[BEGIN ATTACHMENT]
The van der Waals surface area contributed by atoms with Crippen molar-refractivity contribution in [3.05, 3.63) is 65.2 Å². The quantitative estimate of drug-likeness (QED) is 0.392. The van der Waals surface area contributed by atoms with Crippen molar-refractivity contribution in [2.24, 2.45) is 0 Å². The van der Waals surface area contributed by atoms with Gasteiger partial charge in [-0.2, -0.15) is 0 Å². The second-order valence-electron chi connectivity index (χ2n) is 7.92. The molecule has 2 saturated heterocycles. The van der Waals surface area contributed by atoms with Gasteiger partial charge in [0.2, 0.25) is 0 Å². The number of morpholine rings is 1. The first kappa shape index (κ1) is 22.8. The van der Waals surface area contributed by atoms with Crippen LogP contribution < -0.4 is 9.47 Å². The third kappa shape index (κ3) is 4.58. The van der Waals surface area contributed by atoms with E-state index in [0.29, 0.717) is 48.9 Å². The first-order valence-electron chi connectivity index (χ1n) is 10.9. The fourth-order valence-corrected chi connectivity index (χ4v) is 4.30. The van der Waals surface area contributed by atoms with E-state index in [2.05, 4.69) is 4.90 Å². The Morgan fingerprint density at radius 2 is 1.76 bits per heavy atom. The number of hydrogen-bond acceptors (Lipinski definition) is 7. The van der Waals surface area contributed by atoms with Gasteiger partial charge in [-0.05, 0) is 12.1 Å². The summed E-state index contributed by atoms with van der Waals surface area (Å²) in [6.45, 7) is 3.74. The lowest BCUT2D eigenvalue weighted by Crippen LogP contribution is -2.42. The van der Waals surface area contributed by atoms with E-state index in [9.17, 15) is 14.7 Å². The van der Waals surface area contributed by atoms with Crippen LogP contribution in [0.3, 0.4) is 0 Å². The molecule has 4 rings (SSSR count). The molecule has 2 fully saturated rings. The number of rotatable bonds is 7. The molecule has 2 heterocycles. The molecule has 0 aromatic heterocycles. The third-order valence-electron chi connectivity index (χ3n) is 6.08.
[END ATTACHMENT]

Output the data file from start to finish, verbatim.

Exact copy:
The van der Waals surface area contributed by atoms with Crippen molar-refractivity contribution in [3.05, 3.63) is 65.2 Å². The quantitative estimate of drug-likeness (QED) is 0.392. The van der Waals surface area contributed by atoms with Crippen molar-refractivity contribution in [2.24, 2.45) is 0 Å². The van der Waals surface area contributed by atoms with Gasteiger partial charge in [-0.2, -0.15) is 0 Å². The second-order valence-electron chi connectivity index (χ2n) is 7.92. The molecule has 2 saturated heterocycles. The van der Waals surface area contributed by atoms with Gasteiger partial charge in [0.2, 0.25) is 0 Å². The number of morpholine rings is 1. The first kappa shape index (κ1) is 22.8. The van der Waals surface area contributed by atoms with Crippen LogP contribution < -0.4 is 9.47 Å². The third kappa shape index (κ3) is 4.58. The van der Waals surface area contributed by atoms with E-state index in [0.29, 0.717) is 48.9 Å². The first-order valence-electron chi connectivity index (χ1n) is 10.9. The fourth-order valence-corrected chi connectivity index (χ4v) is 4.30. The van der Waals surface area contributed by atoms with E-state index in [2.05, 4.69) is 4.90 Å². The Morgan fingerprint density at radius 2 is 1.76 bits per heavy atom. The number of hydrogen-bond acceptors (Lipinski definition) is 7. The van der Waals surface area contributed by atoms with Gasteiger partial charge in [-0.05, 0) is 12.1 Å². The summed E-state index contributed by atoms with van der Waals surface area (Å²) in [6.45, 7) is 3.74. The lowest BCUT2D eigenvalue weighted by Crippen LogP contribution is -2.42. The van der Waals surface area contributed by atoms with E-state index in [9.17, 15) is 14.7 Å². The van der Waals surface area contributed by atoms with Crippen LogP contribution in [0.3, 0.4) is 0 Å². The molecule has 4 rings (SSSR count). The molecule has 2 fully saturated rings. The number of rotatable bonds is 7. The molecule has 2 heterocycles. The molecule has 0 aromatic heterocycles. The third-order valence-electron chi connectivity index (χ3n) is 6.08.